As Mayer points out, problems in education are often addressed by, “well-intended fads, expert opinions, and doctrine-based agendas.” This hinders the progress of educational practice. What’s needed are instructional techniques based on research evidence and tested theory. Cognitive psychology helps with this. Mayer describes two general areas in which cognition has contributed to education:
- Cognition of Core Subjects
- Teaching of Cognitive Strategies and Cognitive Skills
What is Cognition of Core Subjects?
Cognitive psychologists have helped identify specific concepts and skills needed for subject areas. These include reading, math, science, and history. A quick example for math is figuring out the precise knowledge needed to learn how to add and subtract two numbers. One aspect that cognitive psychologists have examined is “number sense.” Number sense means that a person has the concept of a number line and skill to use it. It can be tested by asking questions like “Is 6 or 2 closer to 5?”
Mayer describes evidence that having the mental number line down is related to learning arithmetic. Cognitive research with 6-year old children first showed that those who knew the number line could learn simple arithmetic fairly easily. Those without number sense had much more trouble. It’s been estimated that half the entering students don’t have it.
In a next step, cognitive researchers tried training kids on the mental number line. They used various games, such as comparing two dice to see which number is higher. They tested their ideas by comparing to a control group who did not receive the training. By end of the year, twice as many of trained students mastered basic arithmetic as did students in the control. The evidence showed the training to improve number sense was effective.
This is but one example. Cognitive psychologists have conducted myriad studies that contribute to learning specific subjects in school.
What are Cognitive Strategies?
Cognitive strategies are ways the learner intentionally influences learning and cognition. Examples include study skills, such as strategies to improve reading comprehension. They also include thinking skills, such as strategies for evaluating sources on the web.
Lots of research has yielded evidence attesting to the effectiveness of a number of cognitive strategies. Mayer points out that work on cognitive skills and strategies represents a paramount contribution of cognition applied to education. With a solid research base built over the past several decades, we can now improve how students learn and think by helping them cultivate and use cognitive strategies.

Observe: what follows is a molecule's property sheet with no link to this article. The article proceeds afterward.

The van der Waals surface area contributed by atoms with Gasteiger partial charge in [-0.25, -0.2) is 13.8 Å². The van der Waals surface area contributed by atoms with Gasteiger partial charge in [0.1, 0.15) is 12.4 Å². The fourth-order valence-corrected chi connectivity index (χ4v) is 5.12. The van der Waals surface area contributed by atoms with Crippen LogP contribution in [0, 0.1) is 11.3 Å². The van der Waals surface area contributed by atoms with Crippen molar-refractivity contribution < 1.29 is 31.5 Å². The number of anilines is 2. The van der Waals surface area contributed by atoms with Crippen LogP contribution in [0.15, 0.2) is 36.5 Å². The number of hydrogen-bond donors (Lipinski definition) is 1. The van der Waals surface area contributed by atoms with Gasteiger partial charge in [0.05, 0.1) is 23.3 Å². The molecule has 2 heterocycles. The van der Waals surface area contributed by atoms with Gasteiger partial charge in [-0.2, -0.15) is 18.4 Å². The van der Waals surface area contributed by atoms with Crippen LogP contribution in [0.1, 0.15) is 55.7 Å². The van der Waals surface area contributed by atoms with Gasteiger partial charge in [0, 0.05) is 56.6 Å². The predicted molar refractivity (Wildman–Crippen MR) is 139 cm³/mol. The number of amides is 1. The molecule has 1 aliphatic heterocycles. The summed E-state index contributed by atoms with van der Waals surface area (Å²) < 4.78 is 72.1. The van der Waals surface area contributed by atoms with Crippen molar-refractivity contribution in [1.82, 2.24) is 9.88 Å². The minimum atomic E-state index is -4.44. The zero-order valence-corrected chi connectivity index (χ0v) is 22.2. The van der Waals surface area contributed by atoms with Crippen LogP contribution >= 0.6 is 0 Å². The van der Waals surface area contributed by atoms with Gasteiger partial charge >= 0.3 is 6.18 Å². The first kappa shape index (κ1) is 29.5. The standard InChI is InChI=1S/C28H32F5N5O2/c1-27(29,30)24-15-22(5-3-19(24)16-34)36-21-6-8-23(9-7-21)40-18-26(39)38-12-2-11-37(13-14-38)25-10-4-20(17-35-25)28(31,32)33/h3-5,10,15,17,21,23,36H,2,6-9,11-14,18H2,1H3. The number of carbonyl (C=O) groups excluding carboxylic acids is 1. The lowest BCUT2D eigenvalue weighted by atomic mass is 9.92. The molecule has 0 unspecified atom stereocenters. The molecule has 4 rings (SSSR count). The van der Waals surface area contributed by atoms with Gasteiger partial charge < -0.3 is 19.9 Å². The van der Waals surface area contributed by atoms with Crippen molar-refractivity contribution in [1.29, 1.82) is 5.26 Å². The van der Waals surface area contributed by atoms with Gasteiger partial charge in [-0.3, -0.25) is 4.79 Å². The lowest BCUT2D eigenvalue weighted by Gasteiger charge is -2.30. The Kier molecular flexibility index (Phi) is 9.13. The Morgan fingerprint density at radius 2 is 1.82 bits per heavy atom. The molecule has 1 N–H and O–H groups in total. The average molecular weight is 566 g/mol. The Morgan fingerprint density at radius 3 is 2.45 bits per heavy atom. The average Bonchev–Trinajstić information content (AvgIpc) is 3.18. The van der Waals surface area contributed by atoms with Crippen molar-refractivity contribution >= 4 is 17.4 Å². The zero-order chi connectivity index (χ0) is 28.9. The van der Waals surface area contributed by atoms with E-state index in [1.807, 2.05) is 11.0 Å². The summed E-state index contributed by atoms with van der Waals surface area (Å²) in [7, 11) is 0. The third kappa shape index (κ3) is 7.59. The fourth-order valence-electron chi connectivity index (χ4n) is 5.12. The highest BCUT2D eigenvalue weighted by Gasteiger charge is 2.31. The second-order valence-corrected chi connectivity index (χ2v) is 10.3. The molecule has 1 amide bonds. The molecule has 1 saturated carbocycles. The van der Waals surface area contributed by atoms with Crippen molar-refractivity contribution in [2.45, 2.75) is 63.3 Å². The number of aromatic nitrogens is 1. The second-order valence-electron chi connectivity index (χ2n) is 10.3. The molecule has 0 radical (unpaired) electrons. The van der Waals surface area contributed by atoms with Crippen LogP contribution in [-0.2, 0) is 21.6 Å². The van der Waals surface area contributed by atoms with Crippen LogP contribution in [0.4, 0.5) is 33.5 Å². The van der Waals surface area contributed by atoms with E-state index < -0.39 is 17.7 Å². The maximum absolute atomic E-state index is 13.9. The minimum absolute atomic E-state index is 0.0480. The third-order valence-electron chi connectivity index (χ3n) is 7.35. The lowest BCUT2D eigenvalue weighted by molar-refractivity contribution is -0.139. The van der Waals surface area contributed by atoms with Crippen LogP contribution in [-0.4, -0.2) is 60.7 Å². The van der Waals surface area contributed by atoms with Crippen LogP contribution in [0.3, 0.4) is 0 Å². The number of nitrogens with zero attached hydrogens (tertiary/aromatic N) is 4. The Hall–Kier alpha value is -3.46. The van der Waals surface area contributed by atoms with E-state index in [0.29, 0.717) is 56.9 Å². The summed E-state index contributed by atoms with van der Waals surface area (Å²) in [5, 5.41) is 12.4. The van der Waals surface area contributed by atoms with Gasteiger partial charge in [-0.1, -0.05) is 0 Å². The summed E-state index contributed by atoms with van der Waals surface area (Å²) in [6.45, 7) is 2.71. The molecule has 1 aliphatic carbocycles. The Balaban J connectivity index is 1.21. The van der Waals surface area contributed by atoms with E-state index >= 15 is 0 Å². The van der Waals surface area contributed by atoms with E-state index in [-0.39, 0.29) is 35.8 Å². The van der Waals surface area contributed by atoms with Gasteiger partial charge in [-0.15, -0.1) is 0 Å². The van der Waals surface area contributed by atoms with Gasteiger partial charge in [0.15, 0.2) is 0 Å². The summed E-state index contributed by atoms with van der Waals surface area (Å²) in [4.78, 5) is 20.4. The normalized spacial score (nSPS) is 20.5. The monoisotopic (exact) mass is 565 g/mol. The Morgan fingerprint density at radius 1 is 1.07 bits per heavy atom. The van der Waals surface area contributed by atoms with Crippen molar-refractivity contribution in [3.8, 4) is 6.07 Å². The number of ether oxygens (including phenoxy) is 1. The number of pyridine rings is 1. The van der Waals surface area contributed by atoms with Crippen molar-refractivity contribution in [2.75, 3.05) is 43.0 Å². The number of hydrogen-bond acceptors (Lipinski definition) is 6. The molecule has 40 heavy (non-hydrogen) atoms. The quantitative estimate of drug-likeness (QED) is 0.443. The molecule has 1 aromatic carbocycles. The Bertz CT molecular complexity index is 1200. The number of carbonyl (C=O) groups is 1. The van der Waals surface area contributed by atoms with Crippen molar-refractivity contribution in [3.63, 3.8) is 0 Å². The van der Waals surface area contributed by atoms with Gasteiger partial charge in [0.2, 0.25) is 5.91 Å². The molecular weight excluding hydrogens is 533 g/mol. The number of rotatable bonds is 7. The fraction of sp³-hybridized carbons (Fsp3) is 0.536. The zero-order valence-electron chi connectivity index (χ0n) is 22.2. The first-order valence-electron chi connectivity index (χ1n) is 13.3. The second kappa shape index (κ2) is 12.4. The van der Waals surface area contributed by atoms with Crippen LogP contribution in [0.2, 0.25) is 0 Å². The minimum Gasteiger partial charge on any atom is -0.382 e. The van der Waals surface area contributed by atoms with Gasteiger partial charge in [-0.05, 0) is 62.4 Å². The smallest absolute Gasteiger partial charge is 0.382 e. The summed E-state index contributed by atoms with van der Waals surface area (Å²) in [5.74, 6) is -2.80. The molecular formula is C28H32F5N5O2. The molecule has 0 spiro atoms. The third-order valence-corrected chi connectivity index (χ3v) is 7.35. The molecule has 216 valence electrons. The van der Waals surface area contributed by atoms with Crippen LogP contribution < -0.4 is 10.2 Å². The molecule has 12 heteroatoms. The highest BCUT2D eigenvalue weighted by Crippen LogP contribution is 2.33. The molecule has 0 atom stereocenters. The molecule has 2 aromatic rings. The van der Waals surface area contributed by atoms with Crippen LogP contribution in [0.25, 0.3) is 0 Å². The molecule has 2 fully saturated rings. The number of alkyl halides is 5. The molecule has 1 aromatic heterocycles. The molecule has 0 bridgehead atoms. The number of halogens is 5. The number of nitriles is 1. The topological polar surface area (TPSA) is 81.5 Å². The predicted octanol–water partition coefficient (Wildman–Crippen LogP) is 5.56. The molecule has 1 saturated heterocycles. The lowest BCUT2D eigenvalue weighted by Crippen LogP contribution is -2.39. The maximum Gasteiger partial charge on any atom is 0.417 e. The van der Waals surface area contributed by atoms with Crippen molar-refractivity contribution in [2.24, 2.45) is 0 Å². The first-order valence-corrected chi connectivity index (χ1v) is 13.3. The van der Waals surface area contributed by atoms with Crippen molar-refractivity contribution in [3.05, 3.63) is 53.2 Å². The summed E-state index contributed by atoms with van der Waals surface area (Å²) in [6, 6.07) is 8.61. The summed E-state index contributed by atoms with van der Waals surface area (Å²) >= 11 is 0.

Improving our understanding of the cognition underlying specific subjects, and of the cognitive strategies people use to tackle challenging mental work are just two ways cognition has aided education so far.
Other areas of improvement include new ways of assessing learning outcomes, new ways of thinking about intellectual ability (well beyond what IQ tests measure), and new ways of using computers for instruction.
At Global Cognition, we’ve been exploring cognition “in the wild” to support the development of complex skills that are still poorly understood. For example, we are working to understand and improve the cognitive strategies people use to adapt to new cultures.
Cognition has also made contributions in numerous other fields, such as medical practice, jury decision-making in law, , marketing, voter behavior in politics, the design of airplane cockpits and the dashboard in your car, making computers that anyone can use (and ones that can think for themselves). And the list goes on.
There’s a good bet that’s why the word is becoming increasingly popular and widely used.
The science of psychology has advanced dramatically in the last several decades, propelled forward by the cognitive revolution. Now is the time to put more of that good theory into practice.
Image Credit: fdecomite
Mayer, R. (2001). What Good is Educational Psychology? The Case of Cognition and Instruction Educational Psychologist, 36 (2), 83-88 DOI: 10.1207/S15326985EP3602_3
Miller, G. (2003). The cognitive revolution: a historical perspective Trends in Cognitive Sciences, 7 (3), 141-144 DOI: 10.1016/S1364-6613(03)00029-9